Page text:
As developers, we’re always striving to produce modular, easily extended designs. Unfortunately, we often don’t know whether we’ve succeeded until the implementation is complete and we’re asked to change something. In this article, I’ll describe the life of a small application from a poor, inflexible design through its current incarnation, which takes advantage of open standards.

First step: Client request and prototype
As part of a larger project for tracking calls to our Customer Service Centers, our clients requested a tool for filling out form letters to be sent to customers.

The project began with a prototype of an application to fill in the blanks on a form letter. The user interface was a split window, with a preview of the completed letter in the top half and entry fields in the lower half. Significantly, this interface has remained virtually unchanged throughout the life of the application.

When the clients initially gave us the letters they wanted to use, they merely used asterisks to enclose the text users would complete. The prototype continued this convention by creating a simple parser that looked for asterisks in the input text and created text fields for them. So, for example, the input file in Listing A would appear as shown in Figure A.

Figure A
Example input

This was fine, but once the clients saw the prototype, the requests came rolling in:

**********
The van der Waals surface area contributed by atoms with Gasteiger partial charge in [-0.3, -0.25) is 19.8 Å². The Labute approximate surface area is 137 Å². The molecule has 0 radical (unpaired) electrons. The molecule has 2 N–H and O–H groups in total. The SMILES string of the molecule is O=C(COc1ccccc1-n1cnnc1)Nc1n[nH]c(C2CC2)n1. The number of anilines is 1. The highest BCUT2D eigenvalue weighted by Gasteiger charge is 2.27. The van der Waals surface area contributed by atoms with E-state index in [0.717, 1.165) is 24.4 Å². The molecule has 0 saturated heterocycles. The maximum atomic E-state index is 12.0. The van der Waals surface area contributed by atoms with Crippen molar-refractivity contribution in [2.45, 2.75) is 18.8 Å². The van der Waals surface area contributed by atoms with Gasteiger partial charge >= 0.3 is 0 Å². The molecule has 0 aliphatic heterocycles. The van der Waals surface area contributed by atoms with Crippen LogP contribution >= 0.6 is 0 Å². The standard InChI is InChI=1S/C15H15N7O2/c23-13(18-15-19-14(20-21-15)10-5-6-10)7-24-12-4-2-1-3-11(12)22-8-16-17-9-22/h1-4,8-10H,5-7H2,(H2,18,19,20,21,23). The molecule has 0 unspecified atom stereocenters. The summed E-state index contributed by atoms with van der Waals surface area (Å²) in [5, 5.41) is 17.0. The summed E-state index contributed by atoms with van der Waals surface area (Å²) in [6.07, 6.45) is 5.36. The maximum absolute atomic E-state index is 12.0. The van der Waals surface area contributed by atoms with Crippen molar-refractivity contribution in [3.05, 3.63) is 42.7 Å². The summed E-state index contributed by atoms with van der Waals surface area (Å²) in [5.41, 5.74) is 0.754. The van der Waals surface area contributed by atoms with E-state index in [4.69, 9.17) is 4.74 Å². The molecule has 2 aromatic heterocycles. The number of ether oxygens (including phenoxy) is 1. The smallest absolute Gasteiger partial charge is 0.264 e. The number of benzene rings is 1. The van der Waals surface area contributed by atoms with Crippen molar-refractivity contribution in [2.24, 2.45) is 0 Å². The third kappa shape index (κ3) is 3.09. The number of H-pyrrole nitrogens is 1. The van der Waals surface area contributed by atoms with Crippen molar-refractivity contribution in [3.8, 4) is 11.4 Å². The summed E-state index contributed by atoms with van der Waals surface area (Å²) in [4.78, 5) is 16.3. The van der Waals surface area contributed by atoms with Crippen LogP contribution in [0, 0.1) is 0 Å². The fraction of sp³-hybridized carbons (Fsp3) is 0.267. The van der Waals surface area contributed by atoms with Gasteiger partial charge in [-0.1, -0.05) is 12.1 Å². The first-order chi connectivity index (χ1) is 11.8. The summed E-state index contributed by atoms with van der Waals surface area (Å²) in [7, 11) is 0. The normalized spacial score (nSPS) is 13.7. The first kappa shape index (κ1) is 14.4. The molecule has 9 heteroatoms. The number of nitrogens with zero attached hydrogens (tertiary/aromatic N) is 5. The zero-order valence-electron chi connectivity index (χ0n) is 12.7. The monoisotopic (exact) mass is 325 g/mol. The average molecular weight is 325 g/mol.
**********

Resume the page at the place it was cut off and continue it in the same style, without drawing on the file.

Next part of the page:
• ·        “We’d like you to validate things like telephone numbers, dates, and ZIP codes.”
  • ·        “We’d like to provide default text.”
  • ·        “We’d like to limit the length of some fields.”
  • ·        “We’d like to have repeatable fields arranged in a table.”
  • ·        “We’d like to have either/or choices.”

For each of these situations, we used more punctuation marks to indicate the characteristics of each field. At that point, the same letter template looked like the one in Listing B.

This worked well for a few years, but eventually it became obvious that we needed a better way to describe the letters. If nothing else, we would soon run out of punctuation marks. Clearly, we were suffering from the lack of a forward-looking design in the initial phases of development.

Time for a rewrite
When we finally had a list of needed enhancements that couldn’t work with the current design, I decided it was time to rewrite the parser. To do this, I used the well-proven UNIX tools, Lex and YACC. I devised a language for marking up the letter text, based loosely on the HTML Form tags. I added attributes to provide for our needs. Our example letter template now looked like the one in Listing C.